Norwegian scientists are attempting to use some of nature’s tiniest building blocks to develop new products such as food packaging materials capable of killing bacteria and disposable duvet covers that keep infections away from hospital patients — but only if they can overcome some processing challenges.
The group is drawn from the Norwegian University for Science and Technology (NTNU), the Paper and Fibre Institute (PFI) and SINTEF, the largest independent research organisation in Scandinavia. They are based at the NTNU site in Trondheim, Norway.
Their focus is on fibrils, nature’s own mini-reinforcement rods. Consisting of long sugar molecules called cellulose and arranged in bundles, fibrils make up the walls of wood cells and give trees their characteristic toughness.
Aficionados of pulp and paper processing will be familiar with wood cells being beaten and squashed flat to become paper fibers, or being boiled to separate [okay?] the cellulose. It’s already possible to extract fibrils — measuring just nanometres in diameter — from wood cells. But the process is prohibitively expensive.
The scientists are trying to make this extraction process both more energy-efficient and cost-efficient. But this is no easy task “It has taken a lot of energy to build up these wood cells in nature, and then we come along and want to use as little energy as possible to tear them apart again,” explains Kristin Syverud, PFI scientist.
With financial support from the Research Council of Norway and in close cooperation with scientists from SINTEF and NTNU, PFI has spent the last three years on basic research into fibrils.
Fibrils are long in comparison with their diameter, which makes them good at absorbing forces. They are therefore very suitable as reinforcements for plastics, according to Bjørn Steinar Tanem, SINTEF scientist. He predicts, for example, that they could enable more plastics to be used in automotive components.
The Trondheim scientists would like to use fibrils in biopolymers, the aim being to develop composite structures whose lifecycle will have the least possible impact on the environment.
“Fibrils can give biopolymers new, improved properties which, in conjunction with good design, could form the basis of thinner-walled molded products. This would, for example, reduce the amount of raw material needed,” says Tanem.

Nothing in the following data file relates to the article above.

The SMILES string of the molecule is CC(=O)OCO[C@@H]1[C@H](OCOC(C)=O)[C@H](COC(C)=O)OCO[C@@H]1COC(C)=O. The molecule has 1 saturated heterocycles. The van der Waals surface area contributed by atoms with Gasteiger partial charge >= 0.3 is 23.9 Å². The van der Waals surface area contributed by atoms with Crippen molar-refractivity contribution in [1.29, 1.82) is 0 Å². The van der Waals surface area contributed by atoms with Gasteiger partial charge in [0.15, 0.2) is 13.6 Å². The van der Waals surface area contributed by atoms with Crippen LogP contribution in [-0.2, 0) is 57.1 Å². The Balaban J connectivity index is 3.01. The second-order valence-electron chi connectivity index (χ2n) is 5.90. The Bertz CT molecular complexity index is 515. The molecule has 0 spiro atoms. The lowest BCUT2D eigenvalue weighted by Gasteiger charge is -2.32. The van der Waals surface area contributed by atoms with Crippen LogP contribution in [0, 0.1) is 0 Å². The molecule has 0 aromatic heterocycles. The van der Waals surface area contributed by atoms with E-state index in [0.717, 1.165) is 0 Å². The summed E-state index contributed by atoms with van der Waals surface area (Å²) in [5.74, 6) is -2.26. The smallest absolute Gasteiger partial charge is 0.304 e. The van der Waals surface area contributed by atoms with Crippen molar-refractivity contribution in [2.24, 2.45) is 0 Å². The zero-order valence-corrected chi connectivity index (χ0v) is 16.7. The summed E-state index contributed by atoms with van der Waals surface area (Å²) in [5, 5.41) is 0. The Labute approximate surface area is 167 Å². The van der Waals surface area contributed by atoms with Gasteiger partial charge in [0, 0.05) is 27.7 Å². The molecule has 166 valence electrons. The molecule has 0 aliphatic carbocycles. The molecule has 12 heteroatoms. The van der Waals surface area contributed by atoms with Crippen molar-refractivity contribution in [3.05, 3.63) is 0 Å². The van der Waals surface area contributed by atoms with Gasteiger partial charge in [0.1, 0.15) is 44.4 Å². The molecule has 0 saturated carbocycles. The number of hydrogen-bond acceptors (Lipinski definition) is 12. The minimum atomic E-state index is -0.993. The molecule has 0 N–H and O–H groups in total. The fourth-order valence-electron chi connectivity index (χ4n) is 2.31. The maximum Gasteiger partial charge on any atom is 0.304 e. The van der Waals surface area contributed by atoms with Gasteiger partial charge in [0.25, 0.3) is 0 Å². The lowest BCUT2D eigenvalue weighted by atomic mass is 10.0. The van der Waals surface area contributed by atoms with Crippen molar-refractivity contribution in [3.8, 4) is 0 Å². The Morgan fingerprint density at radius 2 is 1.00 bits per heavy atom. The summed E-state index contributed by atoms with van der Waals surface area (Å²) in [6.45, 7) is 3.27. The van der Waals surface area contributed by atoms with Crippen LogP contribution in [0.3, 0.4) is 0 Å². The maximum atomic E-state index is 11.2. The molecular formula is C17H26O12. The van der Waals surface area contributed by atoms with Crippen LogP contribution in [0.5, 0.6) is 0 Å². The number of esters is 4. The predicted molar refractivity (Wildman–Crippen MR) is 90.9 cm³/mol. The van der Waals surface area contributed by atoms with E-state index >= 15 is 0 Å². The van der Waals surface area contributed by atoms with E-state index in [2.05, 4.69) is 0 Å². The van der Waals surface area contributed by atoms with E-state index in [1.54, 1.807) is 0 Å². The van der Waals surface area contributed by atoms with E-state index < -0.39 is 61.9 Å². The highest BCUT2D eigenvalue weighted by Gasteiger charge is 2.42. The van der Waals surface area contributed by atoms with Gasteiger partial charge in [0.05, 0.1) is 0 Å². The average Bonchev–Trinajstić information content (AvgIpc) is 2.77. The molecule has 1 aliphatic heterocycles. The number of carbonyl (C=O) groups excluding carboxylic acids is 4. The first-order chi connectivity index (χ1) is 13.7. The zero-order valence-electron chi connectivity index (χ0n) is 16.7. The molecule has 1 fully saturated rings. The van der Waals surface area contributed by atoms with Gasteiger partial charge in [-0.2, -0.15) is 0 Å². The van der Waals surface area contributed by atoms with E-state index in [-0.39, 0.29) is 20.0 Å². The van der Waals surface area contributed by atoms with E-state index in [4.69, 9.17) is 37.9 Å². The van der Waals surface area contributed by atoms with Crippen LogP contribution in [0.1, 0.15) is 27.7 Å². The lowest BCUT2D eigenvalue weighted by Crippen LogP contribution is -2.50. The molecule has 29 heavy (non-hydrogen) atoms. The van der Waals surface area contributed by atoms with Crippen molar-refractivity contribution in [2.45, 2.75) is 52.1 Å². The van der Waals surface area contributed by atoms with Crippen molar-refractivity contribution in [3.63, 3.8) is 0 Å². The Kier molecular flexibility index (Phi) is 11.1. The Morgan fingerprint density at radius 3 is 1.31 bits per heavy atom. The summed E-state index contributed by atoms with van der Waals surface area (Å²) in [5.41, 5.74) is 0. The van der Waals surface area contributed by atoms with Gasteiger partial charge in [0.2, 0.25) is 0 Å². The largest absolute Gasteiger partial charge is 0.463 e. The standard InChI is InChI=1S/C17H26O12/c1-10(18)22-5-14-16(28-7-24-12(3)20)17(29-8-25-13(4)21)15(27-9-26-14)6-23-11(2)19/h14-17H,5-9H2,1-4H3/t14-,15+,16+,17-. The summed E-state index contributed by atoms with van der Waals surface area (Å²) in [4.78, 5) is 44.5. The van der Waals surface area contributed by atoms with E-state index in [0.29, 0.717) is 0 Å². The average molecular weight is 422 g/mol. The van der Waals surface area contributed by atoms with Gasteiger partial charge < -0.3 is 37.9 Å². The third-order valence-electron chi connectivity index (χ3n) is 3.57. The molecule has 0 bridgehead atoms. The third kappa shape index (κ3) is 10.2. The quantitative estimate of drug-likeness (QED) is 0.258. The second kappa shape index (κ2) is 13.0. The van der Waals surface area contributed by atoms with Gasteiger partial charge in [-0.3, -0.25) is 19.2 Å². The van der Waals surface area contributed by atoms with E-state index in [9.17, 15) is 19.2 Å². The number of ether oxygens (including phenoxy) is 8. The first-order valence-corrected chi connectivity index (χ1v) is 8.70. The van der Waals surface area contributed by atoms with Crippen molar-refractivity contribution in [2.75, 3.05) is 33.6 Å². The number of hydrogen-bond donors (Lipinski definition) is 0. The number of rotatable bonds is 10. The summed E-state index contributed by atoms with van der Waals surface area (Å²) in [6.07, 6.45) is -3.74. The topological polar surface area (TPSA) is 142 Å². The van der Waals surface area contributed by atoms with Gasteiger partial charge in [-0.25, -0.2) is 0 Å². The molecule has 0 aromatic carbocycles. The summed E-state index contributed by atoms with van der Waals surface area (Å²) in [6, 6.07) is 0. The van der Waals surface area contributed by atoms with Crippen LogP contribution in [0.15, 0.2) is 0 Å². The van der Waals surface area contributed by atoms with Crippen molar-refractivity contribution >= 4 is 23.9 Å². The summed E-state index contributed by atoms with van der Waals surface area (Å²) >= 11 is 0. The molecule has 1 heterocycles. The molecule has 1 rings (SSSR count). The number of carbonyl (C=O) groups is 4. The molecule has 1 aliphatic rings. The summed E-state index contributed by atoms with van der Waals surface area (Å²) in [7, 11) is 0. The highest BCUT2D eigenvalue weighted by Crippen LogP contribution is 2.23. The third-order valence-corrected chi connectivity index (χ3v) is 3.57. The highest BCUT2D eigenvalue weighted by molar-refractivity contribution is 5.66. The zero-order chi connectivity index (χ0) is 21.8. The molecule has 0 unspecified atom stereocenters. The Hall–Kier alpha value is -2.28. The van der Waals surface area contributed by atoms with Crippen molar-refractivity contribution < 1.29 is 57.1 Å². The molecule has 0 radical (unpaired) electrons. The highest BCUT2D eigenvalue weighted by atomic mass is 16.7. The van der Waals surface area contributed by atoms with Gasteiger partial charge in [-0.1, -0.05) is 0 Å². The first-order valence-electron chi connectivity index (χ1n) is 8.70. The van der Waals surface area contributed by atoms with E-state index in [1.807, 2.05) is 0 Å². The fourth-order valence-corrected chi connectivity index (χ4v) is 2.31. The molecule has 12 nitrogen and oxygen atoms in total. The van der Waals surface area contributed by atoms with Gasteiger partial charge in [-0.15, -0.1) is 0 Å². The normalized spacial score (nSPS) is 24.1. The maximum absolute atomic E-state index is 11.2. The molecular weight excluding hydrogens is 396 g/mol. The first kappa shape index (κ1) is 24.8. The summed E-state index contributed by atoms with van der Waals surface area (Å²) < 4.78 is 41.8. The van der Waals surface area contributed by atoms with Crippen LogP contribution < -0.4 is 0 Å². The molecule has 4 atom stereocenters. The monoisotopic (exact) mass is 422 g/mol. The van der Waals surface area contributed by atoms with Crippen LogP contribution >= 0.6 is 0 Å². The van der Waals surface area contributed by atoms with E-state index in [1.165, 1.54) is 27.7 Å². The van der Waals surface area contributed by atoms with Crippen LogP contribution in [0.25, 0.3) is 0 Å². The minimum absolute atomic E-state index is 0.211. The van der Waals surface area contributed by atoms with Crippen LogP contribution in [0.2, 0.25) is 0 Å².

However, Syverud is taken by the results of a different application — a “fibrils with attachments” variant. Here the scientists selected a chemical that kills microorganisms, which they have made stick tightly to the fibrils.
“This is important, for substances of this sort must not leach out and end up in the wrong place,” she says.
For more on this see, issue 8 (7), pp2149-2155 of June 2007’s Biomacromolecules journal. Here Syverud and co-workers from PFI, SINTEF, the department of chemical engineering at NTNU and others outline preparation of antimicrobial films prepared from surface-modified microfibrillated cellulose. The films exhibited substantial antibacterial capacity, even at very low concentrations. Diffusion tests also confirmed that chemicals used in their manufacture hadn’t made their way into the surroundings, confirming the non-leaching nature of the films.
It’s these results that are spawning exciting product concepts such as bactericidal food wrappings, disposable duvet covers, novel water filters and more.
But there’s a down side. “Controlling the size distribution of the fibrils once they have been separated out is one of the challenges that still make us tear our hair,” says Syverud, who has been leading the project together with Per Stenius, an adjunct professor at NTNU.
Two different mechanical techniques are in use today to extract the fibrils: a mill, and a nozzle that produces a large pressure drop. Both are energy-intensive. However, according to Syverud, there’s already know-how, for example at PFI ‘s Swedish owners, that will significantly reduce energy consumption. She’s also quite certain that this research will lead to commercial products.
“However, which of the potential areas of application will take off is something we don't know yet. And I am sure that not all of our ideas will end up as products,” she says.
Syverud wouldn’t comment on the technical details of the process as a patent is pending. However, she did say that there’s been a lot of interest in the work from a number of sectors “including chemical companies.”
The western world's cellulose industry is the driving force behind fibril research. Realizing that it’s difficult to compete on price for traditional cellulose, the industry is looking for applications for processed cellulose. “They are a renewable resource that is being created by nature around us every day. And they are certainly cheap,” concludes Syverud.
Seán Ottewell, editor at large